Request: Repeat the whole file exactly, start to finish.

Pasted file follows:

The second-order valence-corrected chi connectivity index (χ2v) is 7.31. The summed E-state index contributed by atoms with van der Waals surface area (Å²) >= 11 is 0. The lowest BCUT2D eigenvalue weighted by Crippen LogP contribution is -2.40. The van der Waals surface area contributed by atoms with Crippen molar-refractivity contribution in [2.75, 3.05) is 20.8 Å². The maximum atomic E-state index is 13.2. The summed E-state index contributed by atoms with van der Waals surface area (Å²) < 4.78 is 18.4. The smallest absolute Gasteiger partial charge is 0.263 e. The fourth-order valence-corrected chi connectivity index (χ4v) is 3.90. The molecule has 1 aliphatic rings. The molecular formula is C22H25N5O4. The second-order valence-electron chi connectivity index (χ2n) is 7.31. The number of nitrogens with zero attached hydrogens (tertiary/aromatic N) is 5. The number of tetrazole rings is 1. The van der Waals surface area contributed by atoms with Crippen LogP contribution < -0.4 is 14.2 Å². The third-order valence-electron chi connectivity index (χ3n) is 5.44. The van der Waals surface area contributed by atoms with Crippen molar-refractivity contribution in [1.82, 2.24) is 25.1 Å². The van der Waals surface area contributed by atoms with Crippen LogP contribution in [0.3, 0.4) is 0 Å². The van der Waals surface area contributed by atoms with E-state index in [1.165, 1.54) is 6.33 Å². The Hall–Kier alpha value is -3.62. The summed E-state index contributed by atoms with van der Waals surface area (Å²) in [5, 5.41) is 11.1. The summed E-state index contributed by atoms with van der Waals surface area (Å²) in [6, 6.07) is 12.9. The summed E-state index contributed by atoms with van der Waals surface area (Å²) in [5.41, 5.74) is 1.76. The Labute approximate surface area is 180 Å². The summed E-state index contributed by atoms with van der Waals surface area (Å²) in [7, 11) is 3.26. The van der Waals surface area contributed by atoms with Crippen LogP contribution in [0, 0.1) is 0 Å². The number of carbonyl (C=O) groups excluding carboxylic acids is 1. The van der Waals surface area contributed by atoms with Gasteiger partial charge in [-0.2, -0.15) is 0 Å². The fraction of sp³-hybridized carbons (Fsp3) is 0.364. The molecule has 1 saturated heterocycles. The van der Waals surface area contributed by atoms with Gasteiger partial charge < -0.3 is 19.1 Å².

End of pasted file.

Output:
The second-order valence-corrected chi connectivity index (χ2v) is 7.31. The summed E-state index contributed by atoms with van der Waals surface area (Å²) >= 11 is 0. The lowest BCUT2D eigenvalue weighted by Crippen LogP contribution is -2.40. The van der Waals surface area contributed by atoms with Crippen molar-refractivity contribution in [2.75, 3.05) is 20.8 Å². The maximum atomic E-state index is 13.2. The summed E-state index contributed by atoms with van der Waals surface area (Å²) < 4.78 is 18.4. The smallest absolute Gasteiger partial charge is 0.263 e. The fourth-order valence-corrected chi connectivity index (χ4v) is 3.90. The molecule has 1 aliphatic rings. The molecular formula is C22H25N5O4. The second-order valence-electron chi connectivity index (χ2n) is 7.31. The number of nitrogens with zero attached hydrogens (tertiary/aromatic N) is 5. The number of tetrazole rings is 1. The van der Waals surface area contributed by atoms with Crippen LogP contribution < -0.4 is 14.2 Å². The third-order valence-electron chi connectivity index (χ3n) is 5.44. The van der Waals surface area contributed by atoms with Crippen molar-refractivity contribution in [1.82, 2.24) is 25.1 Å². The van der Waals surface area contributed by atoms with Crippen LogP contribution in [0.3, 0.4) is 0 Å². The van der Waals surface area contributed by atoms with E-state index in [1.165, 1.54) is 6.33 Å². The Hall–Kier alpha value is -3.62. The summed E-state index contributed by atoms with van der Waals surface area (Å²) in [5, 5.41) is 11.1. The summed E-state index contributed by atoms with van der Waals surface area (Å²) in [6, 6.07) is 12.9. The summed E-state index contributed by atoms with van der Waals surface area (Å²) in [5.41, 5.74) is 1.76. The Labute approximate surface area is 180 Å². The summed E-state index contributed by atoms with van der Waals surface area (Å²) in [7, 11) is 3.26. The van der Waals surface area contributed by atoms with Crippen LogP contribution in [0, 0.1) is 0 Å². The number of carbonyl (C=O) groups excluding carboxylic acids is 1. The van der Waals surface area contributed by atoms with Gasteiger partial charge in [-0.2, -0.15) is 0 Å². The fraction of sp³-hybridized carbons (Fsp3) is 0.364. The molecule has 1 saturated heterocycles. The van der Waals surface area contributed by atoms with Gasteiger partial charge < -0.3 is 19.1 Å².